Over the next few weeks we will highlight some of the outstanding executives that are presenting at the CPO Rising 2016 Summit. It is fitting that we commence this series with our CEO Keynote Speaker.

Ardent Partners is excited to announce CEO Louie Psallidas as a keynote speaker at the upcoming CPO Rising 2016 Summit this March 29 & 30 in Boston. Louie will present The CEO’s View of Procurement: Strategies to Engage the C-Suite. A common challenge for CPOs is getting a seat at the executive table. As a current CEO and former CFO, Louie has spent his career in the C-Suite. Attendees of event will hear first-hand what a CEO wants from the CPO and what the CPO can do to gain alignment with the CEO, be a better partner with the business, and gain a stronger voice in the C-Suite. CPOs and other procurement executives will not want to miss this exciting session.

Over the last 30 years, Louie Psallidas, President and CEO of Uno Pizzeria & Grill and Boston-area native, has risen up through the ranks of the restaurant industry to lead one of the biggest restaurant brands in the country. He served as Chief Financial Officer (CFO) at John Harvard’s Brew House, Papa Gino’s, and Uno’s before ascending to the role of CEO in 2014. His blend of industry experience, financial acumen and operational efficiency, along with an eye for the customer experience, gives him a unique perspective as he leads Uno’s “from two feet over” from his former seat as CFO.

On to the interview….. Earlier this month, we interviewed Louie on his background and career, and heard his thoughts on how and where procurement fits within business today.Today is the first in a two-part Q&A series between Louie and Andrew Bartolini.

Andrew Bartolini: You started as a CPA and, really, ascended to the role of CEO through your CFO and operational experience at a few other firms. But at a higher level, as you reflect back on the arc of your career, could you provide a few milestones or key points along the way that got you to the position at Uno today?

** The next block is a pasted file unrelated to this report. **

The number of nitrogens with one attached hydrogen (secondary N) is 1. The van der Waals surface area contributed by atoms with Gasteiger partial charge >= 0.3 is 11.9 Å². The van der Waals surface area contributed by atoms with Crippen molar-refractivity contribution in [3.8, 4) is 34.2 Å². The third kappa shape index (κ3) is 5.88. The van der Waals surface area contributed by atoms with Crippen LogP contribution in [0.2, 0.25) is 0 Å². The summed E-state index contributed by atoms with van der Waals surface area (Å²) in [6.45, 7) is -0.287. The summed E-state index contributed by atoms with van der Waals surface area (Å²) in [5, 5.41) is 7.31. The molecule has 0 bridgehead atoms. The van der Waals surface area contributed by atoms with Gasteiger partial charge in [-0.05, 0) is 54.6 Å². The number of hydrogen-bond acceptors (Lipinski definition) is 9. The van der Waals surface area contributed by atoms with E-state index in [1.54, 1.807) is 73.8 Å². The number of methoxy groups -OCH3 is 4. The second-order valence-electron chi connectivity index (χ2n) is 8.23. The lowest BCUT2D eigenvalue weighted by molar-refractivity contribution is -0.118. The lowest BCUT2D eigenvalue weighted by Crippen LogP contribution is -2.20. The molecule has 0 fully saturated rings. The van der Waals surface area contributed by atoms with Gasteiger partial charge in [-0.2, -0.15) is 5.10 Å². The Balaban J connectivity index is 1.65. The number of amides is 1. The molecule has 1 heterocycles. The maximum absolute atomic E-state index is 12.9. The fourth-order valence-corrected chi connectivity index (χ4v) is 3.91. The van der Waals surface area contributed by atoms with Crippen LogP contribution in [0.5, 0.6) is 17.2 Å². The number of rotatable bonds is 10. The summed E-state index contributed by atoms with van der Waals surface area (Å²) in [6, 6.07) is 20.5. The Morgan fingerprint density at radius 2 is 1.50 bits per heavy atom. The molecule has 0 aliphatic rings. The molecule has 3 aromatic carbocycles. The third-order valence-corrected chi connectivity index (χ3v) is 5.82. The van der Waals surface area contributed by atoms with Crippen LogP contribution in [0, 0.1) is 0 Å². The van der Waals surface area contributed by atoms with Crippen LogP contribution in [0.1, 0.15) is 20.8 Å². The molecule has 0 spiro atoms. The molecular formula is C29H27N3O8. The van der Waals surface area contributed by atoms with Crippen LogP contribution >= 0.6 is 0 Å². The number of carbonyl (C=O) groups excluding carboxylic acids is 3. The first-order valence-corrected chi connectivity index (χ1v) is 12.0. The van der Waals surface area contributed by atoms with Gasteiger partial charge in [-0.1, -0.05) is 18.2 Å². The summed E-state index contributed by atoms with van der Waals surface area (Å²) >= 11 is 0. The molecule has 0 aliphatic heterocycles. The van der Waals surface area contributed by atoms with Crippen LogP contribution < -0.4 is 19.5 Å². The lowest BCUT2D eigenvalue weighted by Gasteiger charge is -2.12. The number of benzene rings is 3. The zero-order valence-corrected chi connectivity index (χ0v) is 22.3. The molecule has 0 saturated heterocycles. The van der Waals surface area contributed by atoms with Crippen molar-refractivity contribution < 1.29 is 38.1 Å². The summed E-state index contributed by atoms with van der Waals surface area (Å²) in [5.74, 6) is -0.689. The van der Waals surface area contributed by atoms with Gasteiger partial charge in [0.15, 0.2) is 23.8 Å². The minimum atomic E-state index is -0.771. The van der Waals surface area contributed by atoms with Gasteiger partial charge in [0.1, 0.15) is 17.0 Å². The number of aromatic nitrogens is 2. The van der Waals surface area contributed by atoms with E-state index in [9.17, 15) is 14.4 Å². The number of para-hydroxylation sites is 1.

Louie Psallidas: Sure. So, I graduated from Suffolk University in 1985 with a BS in accounting. I spent the first six years of my career at Deloitte and Touche. A lot of what you do as an auditor is you study a company that you’re auditing, and you ask, “Where are my risks?” And you spend a lot more time focused on reviewing risky and subjective areas rather than worrying about the petty cash drawer. And so, from my point of view, at a very early stage, I developed a risk management mindset. From there, hopefully it’s not a very big leap to see how I view the supply chain. I always ask myself, “Where are we vulnerable?” How I feel about that today goes all the way back to 1985 (laughs) when I was at Deloitte and Touche.

At Deloitte and Touche my focus was on M&A and auditing very large companies that you would very easily recognize. From there, I transitioned to the private company side, and spent from 1991 through 2014 in a variety of senior financial/CFO roles, and saw the world through that lens, which very much was a co-pilot mentality. I think that there are two different kinds of CFOs. There are those that are really good accountants. They’re good at compliance: they’re good at ensuring that the books get closed, everything is accurate, and that there are no issues. That’s really important to the CFO’s role.

But I always ask, “What’s the value add? How can I be different?” Because if you can’t be better than everybody else, then you have to be different. For me, it was born out of pure necessity (laughs) for not being the smartest guy in the room. So I wanted to be a different kind of CFO. For me, it meant becoming the co-pilot to the CEO – that’s where the value add was. I got those other things done by always hiring, retaining, rewarding, and coaching the very best people in those roles. And I tried not to micromanage them, but instead, lead them. And that’s what freed me up to be the co-pilot.